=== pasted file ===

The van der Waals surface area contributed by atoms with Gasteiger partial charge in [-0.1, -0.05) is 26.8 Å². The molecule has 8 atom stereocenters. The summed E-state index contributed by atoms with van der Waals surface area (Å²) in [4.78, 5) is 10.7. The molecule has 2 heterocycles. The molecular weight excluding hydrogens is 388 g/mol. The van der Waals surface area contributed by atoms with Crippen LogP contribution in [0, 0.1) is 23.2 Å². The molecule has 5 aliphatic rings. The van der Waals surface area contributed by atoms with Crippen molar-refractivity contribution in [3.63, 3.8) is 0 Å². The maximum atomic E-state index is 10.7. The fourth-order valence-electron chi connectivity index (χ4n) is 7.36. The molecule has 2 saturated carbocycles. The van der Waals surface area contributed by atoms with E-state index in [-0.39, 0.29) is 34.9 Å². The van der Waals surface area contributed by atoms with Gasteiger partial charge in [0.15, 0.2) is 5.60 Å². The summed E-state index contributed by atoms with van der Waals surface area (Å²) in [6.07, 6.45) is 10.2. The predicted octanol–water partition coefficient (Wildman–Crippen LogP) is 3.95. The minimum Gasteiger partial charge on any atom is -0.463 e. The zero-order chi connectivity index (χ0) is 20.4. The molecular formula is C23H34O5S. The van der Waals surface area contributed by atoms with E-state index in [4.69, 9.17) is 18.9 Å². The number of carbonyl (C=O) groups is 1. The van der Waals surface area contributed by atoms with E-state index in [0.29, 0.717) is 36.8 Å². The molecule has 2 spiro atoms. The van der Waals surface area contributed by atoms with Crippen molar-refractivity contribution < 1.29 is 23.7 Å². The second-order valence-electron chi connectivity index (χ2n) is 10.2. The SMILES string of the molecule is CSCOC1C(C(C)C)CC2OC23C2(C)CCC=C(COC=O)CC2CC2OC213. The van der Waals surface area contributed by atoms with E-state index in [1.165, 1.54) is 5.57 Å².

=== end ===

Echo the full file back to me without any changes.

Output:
The van der Waals surface area contributed by atoms with Gasteiger partial charge in [-0.1, -0.05) is 26.8 Å². The molecule has 8 atom stereocenters. The summed E-state index contributed by atoms with van der Waals surface area (Å²) in [4.78, 5) is 10.7. The molecule has 2 heterocycles. The molecular weight excluding hydrogens is 388 g/mol. The van der Waals surface area contributed by atoms with Crippen LogP contribution in [0, 0.1) is 23.2 Å². The molecule has 5 aliphatic rings. The van der Waals surface area contributed by atoms with Crippen molar-refractivity contribution in [3.63, 3.8) is 0 Å². The maximum atomic E-state index is 10.7. The fourth-order valence-electron chi connectivity index (χ4n) is 7.36. The molecule has 2 saturated carbocycles. The van der Waals surface area contributed by atoms with E-state index in [-0.39, 0.29) is 34.9 Å². The van der Waals surface area contributed by atoms with Gasteiger partial charge in [0.15, 0.2) is 5.60 Å². The summed E-state index contributed by atoms with van der Waals surface area (Å²) in [6.07, 6.45) is 10.2. The predicted octanol–water partition coefficient (Wildman–Crippen LogP) is 3.95. The minimum Gasteiger partial charge on any atom is -0.463 e. The zero-order chi connectivity index (χ0) is 20.4. The molecular formula is C23H34O5S. The van der Waals surface area contributed by atoms with E-state index in [4.69, 9.17) is 18.9 Å². The number of carbonyl (C=O) groups is 1. The van der Waals surface area contributed by atoms with E-state index in [0.29, 0.717) is 36.8 Å². The molecule has 2 spiro atoms. The van der Waals surface area contributed by atoms with Crippen molar-refractivity contribution < 1.29 is 23.7 Å². The second-order valence-electron chi connectivity index (χ2n) is 10.2. The SMILES string of the molecule is CSCOC1C(C(C)C)CC2OC23C2(C)CCC=C(COC=O)CC2CC2OC213. The van der Waals surface area contributed by atoms with E-state index in [1.165, 1.54) is 5.57 Å².